Clayton Kershaw knew you were plotting to give his throne as the best pitcher on the face of the earth to Jose Fernandez. He discovered you were scheming to hasten the ascension of Max Scherzer. He could hear you talking in hushed tones, suggesting Adam Wainwright or Johnny Cueto were truly the preeminent starting pitcher in the game today.
Kershaw heard all that during the six weeks he spent on the DL with a strained muscle in his back. He saw Fernandez rack up 65 strikeouts while allowing just nine earned runs in 46 2/3 innings. He watched as Max Scherzer cruised to a 4-1 record, 1.72 ERA, and 5/1 K/BB ratio in his first seven starts. He bided his time, making sure he was healthy as Fernandez, Wainwright and Cueto made early plays for his NL Cy Young Award. And then, when Kershaw finally made his return Tuesday night, he did exactly what he almost always does. He dominated his opponent, this time the helpless Washington Nationals.
The still-reigning best pitcher on the planet was masterful in his first start since he took the ball in Australia in March, tossing seven shutout innings, striking out nine batters and walking none. He scattered nine hits and needed just 89 pitches to get through seven frames, throwing 68 of them for strikes. His fastball velocity sat at its typical 92-93 mph, and he used every pitch in his repertoire. He was the Kershaw we've all come to appreciate, and opposing hitters have come to fear.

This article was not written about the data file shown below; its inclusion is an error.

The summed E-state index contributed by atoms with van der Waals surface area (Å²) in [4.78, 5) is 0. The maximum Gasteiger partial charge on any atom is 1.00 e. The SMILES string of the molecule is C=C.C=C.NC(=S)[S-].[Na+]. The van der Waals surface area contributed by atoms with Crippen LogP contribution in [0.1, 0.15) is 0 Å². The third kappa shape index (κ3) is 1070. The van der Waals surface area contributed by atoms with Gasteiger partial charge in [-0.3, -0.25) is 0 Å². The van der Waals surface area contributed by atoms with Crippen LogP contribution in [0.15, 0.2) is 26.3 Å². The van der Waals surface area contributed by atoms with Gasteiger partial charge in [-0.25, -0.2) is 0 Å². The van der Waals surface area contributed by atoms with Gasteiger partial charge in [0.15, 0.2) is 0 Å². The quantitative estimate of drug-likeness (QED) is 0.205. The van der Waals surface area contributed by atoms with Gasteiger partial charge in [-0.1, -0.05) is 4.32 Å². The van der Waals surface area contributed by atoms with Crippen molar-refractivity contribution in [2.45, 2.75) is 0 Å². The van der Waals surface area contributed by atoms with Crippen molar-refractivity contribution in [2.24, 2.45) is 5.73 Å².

Kershaw looked great right from the jump in the nation's capital. He got Denard Span to ground out, struck out Anthony Rendon, and induced a popup by Adam LaRoche in the first. He gave up a leadoff single to Scott Hairston in the second, but got a foul popout from Ian Desmond and a double-play ball from Danny Espinosa to end the inning. He fanned two more batters in the third, then got out of a first-and-second, nobody-out jam in the fourth with a popout by LaRoche and back-to-back strikeouts of Hairston and Desmond.
The Nationals got three hits in the sixth, but Kershaw was again able to wriggle off the hook. First, he picked off Rendon after the Washington third baseman led off with a single. After back-to-back weak singles by Jayson Werth and LaRoche, Kershaw shut down the budding rally by again striking out Hairston and Desmond. After one more strong inning, and with an 8-0 lead, Kershaw left the game, giving way to the bullpen. Dodgers relievers gave up a few runs, but ultimately held on for the 8-3 victory.
Not only was Kershaw's fastball velocity right at his regular average, he maintained it from pitch No. 1 through No. 89. His curveball was as sharp and filthy as ever, and he made Rondon look bad on the changeup, evidenced here:
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